In recent years those few still fishing are telling the politicians and scientists that cod catches are up, that the fish are the largest seen in more than 30 years.

They want to a return of a small, specialized, sustainable cod fishery for inshore fishermen and fishing communities. They are backed with science and expertise in sustainable fishing from groups as diverse as the fishermen’s union, World Wildlife Fund and independent biology and social scientists. All are working together on plans for that commercially viable, sustainable, community based fishery which the government doesn’t want to hear about it because its model is a fishing industry for a small number of large multinational food companies.

And DFO scientists, bureaucrats and politicians are still not listening.

It’s no surprise that all trust and respect has broken down between Newfoundland’s people, and the government, and scientists. And as the government, politicians and industrial fishing companies continue to abandon rural Newfoundland, it’s nice to see that the old ways are still remembered.

Life will carry on, regardless of the destruction wrought by the interlopers.

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 Copyright Greg Locke 2015

 

Photographer and journalist Greg LockeGreg Locke is a founder and the managing partner, visual, of Facts and Opinions. He built the Facts and Opinions website, produces F&O’s photo essays, reports for Dispatches, writes and photographs Think magazine pieces, and contributes to the blogs.

Greg Locke has been a professional photographer, media producer and journalist for more than twenty-five years. Locke has covered politics, economics, energy issues, international development and civil conflicts in more than 30 countries including the fall of communism in eastern Europe in 1980′s, civil wars in the Balkans and the conflicts of central and east Africa in the 1990′s. He has published three books and has been a regular contributor to Canadian Business, Canadian Geographic, Time, Businessweek, Macleans and Forbes magazines.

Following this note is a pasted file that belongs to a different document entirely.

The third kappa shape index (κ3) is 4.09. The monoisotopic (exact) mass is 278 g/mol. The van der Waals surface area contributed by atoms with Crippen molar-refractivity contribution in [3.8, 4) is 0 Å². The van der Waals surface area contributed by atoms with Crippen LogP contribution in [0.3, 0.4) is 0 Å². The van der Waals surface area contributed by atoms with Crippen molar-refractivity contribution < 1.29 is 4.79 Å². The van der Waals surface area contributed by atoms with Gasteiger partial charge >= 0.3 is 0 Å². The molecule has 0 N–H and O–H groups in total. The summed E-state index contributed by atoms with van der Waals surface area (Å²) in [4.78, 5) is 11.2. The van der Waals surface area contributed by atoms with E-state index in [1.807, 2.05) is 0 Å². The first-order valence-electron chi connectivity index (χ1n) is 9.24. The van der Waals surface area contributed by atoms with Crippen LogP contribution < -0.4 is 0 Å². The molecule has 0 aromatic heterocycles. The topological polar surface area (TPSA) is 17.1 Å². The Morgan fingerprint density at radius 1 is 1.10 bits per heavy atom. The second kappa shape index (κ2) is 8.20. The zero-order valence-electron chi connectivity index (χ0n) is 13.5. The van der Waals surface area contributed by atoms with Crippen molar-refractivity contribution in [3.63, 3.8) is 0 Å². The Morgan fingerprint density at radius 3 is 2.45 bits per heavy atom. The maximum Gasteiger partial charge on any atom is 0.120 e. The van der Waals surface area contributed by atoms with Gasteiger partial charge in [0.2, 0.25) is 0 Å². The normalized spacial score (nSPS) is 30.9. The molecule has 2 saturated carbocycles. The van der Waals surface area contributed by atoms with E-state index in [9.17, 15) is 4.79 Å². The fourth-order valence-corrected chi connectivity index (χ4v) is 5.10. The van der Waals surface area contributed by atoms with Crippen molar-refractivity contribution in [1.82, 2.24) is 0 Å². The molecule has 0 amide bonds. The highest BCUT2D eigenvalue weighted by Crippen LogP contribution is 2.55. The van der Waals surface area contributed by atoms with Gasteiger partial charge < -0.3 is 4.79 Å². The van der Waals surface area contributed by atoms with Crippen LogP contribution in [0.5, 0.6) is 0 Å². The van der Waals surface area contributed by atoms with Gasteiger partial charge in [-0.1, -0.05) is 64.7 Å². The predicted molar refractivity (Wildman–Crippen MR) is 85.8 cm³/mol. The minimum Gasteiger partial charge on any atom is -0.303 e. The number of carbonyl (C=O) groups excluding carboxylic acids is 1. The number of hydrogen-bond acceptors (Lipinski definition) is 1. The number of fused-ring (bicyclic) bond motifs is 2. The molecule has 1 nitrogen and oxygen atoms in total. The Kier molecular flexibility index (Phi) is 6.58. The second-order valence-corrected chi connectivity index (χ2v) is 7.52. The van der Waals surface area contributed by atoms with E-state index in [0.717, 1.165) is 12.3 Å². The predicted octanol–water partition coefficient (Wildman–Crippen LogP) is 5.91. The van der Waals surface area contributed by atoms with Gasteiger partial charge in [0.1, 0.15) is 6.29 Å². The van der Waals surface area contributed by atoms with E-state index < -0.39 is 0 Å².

For more about Locke’s work you can visit his website at www.greglocke.com

Related:

Two decades of disaster: Newfoundland’s fishery, by Greg Locke

It’s a cold foggy day in the fishing village of Petty Harbour, Newfoundland. Just 20 kilometers south from downtown St. John’s, it feels much further. There is not much activity or many people out and around the few remaining wharfs and twine lofts that once were buzzing hives of fishing activity ringing the harbour. Today, there are just a few frozen tourists looking to make photos of a Newfoundland that doesn’t exist anymore.

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Facts and Opinions is a boutique journal, of reporting and analysis in words and images, without borders. Independent, non-partisan and employee-owned, F&O is funded by you, our readers. We do not carry advertising or “branded content,” or solicit donations from foundations or causes. Please support us with a contribution, below, of at least .27 per story, or a site pass for $1 per day or $20 per year — and by spreading the word.

 

Posted in Uncategorized Tagged , , , , , , , , , , , , , , , , , , |

From South Africa’s prisons to a deaf pop star, Queen Elizabeth to the Arctic: Facts, and Opinions, this week

 

Britain's Queen Elizabeth leaves after attending a service of commemoration to mark the end of combat operations in Iraq, at St Paul's Cathedral in London October 9, 2009. Queen Elizabeth joined families and politicians on Friday for a service to honour British service personnel who fought and died during the war in Iraq.  REUTERS/Luke MacGregor   (BRITAIN POLITICS CONFLICT ROYALS MILITARY RELIGION SOCIETY)